WASHINGTON - The White House is disagreeing with a government task force that is urging President Barack Obama to shut down the National Security Agency's bulk collection of phone data.
The sharply-divided task force also wants the government to get rid of its massive inventory of the calling records of millions of Americans.
The recommendation from the Privacy and Civil Liberties Oversight Board goes well beyond Obama's own decision to curtail the program. It also is more sweeping than the recommendation of another panel that wants to limit phone surveillance to the ones approved by court orders.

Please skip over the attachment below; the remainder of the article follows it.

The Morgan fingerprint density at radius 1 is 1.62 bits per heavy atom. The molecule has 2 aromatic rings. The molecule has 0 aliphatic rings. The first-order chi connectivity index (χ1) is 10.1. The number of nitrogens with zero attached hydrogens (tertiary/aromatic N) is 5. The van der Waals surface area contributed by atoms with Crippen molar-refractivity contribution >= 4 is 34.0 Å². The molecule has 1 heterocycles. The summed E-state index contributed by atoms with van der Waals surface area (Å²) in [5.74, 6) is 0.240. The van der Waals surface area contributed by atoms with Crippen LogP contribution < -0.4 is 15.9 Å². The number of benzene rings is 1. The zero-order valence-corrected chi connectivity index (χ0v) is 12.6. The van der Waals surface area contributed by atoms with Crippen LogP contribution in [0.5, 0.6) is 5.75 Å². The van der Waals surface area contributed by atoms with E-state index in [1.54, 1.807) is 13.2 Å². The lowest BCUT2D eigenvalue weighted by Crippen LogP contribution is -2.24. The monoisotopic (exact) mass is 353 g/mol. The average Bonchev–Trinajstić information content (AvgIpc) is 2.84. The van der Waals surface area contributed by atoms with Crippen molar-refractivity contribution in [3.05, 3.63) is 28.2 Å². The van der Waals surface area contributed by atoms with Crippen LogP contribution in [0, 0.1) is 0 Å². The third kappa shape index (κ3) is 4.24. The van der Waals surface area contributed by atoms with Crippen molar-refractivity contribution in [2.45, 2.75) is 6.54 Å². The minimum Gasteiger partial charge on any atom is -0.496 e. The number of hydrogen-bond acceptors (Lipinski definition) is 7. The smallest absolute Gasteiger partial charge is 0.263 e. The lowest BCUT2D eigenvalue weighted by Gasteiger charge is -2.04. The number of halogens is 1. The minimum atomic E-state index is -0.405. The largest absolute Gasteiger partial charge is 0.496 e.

The report from the oversight board includes strong dissents from two of the board's five members -- former Bush administration national security lawyers. They recommend that the government retain its broad authority to collect phone records, and say the program is too valuable to shut down.
Reacting to the oversight board report, a White House spokeswoman says the administration "believes the program is lawful." She says Obama believes there can be changes that will "give the American people greater confidence in it."
The Democrat who chairs the Senate Judiciary Committee says the report will add to what he calls "the growing chorus calling for an end" to the program. Patrick Leahy of Vermont is co-sponsoring a bill that would shut down the phone records collection.
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